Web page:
Dasheeda Dawson, the new head of Portland, Ore.’s Cannabis Program, believes it’s essential to disseminate accurate information about the plant, and the costs of prohibition.
She joined the regulatory side in May, after stints in cannabis advocacy and consulting, as well as the mainstream business world. “It’s different, but it’s also empowering,” she said of the new position, calling herself an advocate “within the system.”
In the role, Dawson, 41, oversees Portland’s cannabis regulatory, licensing, compliance, policy, education and equity initiatives. She took the post as support for Black and Latino cannabis entrepreneurs — a concept generally known as “equity” — has received increasing attention nationwide, but the industry remains largely white-owned. Nationwide, equity programs face significant challenges.
In an introduction she wrote when she started the job, Dawson notes that she’s the third Black woman in the U.S. to hold a leadership role in cannabis oversight. The city’s cannabis program, she wrote, “recognizes the overwhelming damage caused by 80 years of cannabis prohibition and the major restorative potential of legalization.” She describes George Floyd’s recent killing by police as “an alarm clock ringing for long overdue change and action.”
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Before advancing in the cannabis world, Dawson did business development and brand marketing work for Target and Victoria’s Secret. Subsequently, As a cannabis advocate and management consultant, her clients have included MSOs, Native American tribes and municipalities.
She authored “How to Succeed in the Cannabis Industry,” and founded lifestyle brand The WeedHead & Company, an education and e-commerce site for those looking to join the cannabis world.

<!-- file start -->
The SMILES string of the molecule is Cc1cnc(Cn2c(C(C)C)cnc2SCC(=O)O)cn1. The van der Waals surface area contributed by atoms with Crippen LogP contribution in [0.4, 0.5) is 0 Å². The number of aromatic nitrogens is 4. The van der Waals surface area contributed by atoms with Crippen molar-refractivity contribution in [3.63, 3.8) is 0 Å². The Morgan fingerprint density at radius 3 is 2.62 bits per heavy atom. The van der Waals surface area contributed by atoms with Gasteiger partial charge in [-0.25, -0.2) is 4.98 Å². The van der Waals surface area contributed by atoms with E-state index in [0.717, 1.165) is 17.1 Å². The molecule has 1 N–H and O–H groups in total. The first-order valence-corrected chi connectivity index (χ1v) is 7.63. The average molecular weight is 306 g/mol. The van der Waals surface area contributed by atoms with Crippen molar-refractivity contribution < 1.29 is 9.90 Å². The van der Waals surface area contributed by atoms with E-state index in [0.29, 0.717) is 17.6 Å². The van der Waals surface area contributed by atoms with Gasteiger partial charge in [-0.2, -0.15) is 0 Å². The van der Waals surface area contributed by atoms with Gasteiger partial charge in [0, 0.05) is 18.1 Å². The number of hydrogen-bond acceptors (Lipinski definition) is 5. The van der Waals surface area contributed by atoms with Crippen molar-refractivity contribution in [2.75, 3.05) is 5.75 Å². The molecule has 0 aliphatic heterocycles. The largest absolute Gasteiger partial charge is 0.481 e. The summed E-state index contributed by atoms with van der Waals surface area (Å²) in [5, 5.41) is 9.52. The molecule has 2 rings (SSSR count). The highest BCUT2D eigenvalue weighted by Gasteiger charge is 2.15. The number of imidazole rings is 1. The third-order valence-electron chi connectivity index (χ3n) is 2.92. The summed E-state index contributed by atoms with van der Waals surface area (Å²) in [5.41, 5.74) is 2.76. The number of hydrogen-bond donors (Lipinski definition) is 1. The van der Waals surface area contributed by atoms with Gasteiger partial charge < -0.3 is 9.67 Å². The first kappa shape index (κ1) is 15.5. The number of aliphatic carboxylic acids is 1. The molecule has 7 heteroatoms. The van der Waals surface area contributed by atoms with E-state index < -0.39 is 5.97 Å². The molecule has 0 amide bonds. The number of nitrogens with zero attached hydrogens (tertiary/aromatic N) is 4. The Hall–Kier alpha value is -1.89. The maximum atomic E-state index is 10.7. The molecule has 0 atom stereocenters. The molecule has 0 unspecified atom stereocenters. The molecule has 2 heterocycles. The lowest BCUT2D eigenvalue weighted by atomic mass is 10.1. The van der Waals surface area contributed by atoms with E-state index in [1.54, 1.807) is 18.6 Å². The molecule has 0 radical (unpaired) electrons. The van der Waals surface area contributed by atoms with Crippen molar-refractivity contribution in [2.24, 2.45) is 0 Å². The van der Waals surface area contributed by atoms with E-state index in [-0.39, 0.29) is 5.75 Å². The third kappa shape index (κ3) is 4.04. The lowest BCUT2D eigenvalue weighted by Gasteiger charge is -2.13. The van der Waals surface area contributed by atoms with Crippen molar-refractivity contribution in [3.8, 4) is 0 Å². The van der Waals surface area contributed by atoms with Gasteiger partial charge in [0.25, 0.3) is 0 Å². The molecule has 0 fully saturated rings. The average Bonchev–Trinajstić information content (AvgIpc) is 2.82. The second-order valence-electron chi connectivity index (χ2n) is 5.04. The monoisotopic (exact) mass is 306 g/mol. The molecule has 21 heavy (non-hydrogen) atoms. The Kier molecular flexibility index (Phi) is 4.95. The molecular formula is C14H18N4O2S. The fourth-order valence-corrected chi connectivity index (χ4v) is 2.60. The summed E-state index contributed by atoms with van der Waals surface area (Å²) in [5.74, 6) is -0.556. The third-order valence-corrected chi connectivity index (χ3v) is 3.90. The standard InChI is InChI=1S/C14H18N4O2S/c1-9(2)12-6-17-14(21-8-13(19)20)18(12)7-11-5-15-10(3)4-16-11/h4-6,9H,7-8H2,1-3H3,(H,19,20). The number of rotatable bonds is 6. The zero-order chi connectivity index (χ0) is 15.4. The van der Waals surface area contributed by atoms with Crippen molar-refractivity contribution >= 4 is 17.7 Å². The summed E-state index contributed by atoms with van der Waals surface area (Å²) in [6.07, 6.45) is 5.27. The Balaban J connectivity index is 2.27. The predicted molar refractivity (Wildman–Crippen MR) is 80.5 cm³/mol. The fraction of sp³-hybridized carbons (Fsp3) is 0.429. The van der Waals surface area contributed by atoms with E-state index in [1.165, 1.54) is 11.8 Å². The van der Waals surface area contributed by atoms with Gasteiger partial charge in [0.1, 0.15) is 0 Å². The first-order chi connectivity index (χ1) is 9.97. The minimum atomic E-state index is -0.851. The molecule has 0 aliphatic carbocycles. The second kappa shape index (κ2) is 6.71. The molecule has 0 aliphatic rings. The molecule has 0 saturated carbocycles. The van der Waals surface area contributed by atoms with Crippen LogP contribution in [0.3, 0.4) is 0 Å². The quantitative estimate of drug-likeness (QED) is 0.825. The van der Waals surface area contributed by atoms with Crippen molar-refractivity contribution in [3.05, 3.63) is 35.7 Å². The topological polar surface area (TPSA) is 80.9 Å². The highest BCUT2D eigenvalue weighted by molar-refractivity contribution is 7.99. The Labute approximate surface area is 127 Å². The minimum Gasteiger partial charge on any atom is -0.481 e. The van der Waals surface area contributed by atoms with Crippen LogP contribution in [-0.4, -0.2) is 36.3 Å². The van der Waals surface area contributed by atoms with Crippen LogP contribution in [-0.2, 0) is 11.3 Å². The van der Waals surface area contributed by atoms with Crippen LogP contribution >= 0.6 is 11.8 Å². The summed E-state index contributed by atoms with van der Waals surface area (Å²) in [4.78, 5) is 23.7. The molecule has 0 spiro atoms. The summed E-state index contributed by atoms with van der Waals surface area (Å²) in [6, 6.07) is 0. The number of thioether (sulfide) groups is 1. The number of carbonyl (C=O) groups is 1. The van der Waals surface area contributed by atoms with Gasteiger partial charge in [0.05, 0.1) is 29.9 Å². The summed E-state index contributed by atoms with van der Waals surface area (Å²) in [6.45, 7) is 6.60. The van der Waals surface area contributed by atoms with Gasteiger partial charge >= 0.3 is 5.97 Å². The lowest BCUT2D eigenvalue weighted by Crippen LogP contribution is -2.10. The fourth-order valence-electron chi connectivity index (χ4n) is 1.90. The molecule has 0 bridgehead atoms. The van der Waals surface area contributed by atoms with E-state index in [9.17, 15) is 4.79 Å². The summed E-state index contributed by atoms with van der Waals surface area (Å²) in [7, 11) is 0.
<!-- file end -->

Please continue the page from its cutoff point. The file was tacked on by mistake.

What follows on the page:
Dawson, who graduated from Princeton with a degree in molecular biology and then earned an MBA from Rutgers, said she was attracted to the cannabis industry “after the catastrophic and unexpected death of my mother. She was a lifelong cannabis user and educator, understanding that it is medicine first.”
She says her corporate experience helped her see potential growth and opportunities in the market. “And growing up as a Black woman in Brooklyn made it clear that cannabis prohibition had been used as a tool for police harassment, arrests and incarceration of Black, Brown & Indigenous populations,” she wrote in an email. “The intersectionality of my life as it pertains to cannabis was very difficult to ignore in the wake of my mother’s passing.”
Stephanie Neil, who serves on the city’s Cannabis Policy Oversight Team, called Dawson “really skilled at big picture, strategic thinking.”
Neil actually interviewed for the supervisor job. But she came out of it nervous, thinking it wasn’t the right fit for her.
“She’s a powerhouse,” Neil said of Dawson. “She’s perfect. She’s just what the city of Portland needs.”
Growing beyond grants
Funded by licensing fees, Portland’s program manages all licensing and compliance for MED and REC in the city. Dawson calls it one of the most user-friendly regulatory programs in the U.S., one that can help businesses navigate the system.
According to the program’s website, Portland has a total of 361 active licenses as of early this month. Of those, 182 are for marijuana retailers, none of which are MED dispensaries. However, all REC stores can sell tax-free MED to adults with MED cards. The other licenses include nine delivery services; 60 growers; 57 processors and 53 wholesalers.